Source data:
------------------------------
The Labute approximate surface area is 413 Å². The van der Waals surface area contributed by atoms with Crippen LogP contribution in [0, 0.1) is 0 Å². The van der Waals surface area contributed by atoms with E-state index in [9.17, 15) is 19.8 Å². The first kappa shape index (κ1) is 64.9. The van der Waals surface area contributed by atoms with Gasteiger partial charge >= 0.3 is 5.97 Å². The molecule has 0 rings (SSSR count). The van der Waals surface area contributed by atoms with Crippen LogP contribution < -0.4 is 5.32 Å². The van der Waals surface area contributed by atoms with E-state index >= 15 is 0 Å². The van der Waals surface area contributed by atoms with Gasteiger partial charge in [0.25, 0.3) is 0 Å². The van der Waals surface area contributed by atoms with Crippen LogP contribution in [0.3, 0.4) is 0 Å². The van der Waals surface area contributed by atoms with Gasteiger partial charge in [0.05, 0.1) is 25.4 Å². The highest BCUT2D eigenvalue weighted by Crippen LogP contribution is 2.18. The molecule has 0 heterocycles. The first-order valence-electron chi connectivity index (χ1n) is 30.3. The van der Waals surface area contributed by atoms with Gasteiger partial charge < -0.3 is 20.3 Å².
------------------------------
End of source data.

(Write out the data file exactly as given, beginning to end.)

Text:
The Labute approximate surface area is 413 Å². The van der Waals surface area contributed by atoms with Crippen LogP contribution in [0, 0.1) is 0 Å². The van der Waals surface area contributed by atoms with E-state index in [9.17, 15) is 19.8 Å². The first kappa shape index (κ1) is 64.9. The van der Waals surface area contributed by atoms with Gasteiger partial charge >= 0.3 is 5.97 Å². The molecule has 0 rings (SSSR count). The van der Waals surface area contributed by atoms with Crippen LogP contribution < -0.4 is 5.32 Å². The van der Waals surface area contributed by atoms with E-state index >= 15 is 0 Å². The van der Waals surface area contributed by atoms with Gasteiger partial charge in [0.25, 0.3) is 0 Å². The van der Waals surface area contributed by atoms with Crippen LogP contribution in [0.3, 0.4) is 0 Å². The van der Waals surface area contributed by atoms with Gasteiger partial charge in [0.05, 0.1) is 25.4 Å². The highest BCUT2D eigenvalue weighted by Crippen LogP contribution is 2.18. The molecule has 0 heterocycles. The first-order valence-electron chi connectivity index (χ1n) is 30.3. The van der Waals surface area contributed by atoms with Gasteiger partial charge < -0.3 is 20.3 Å².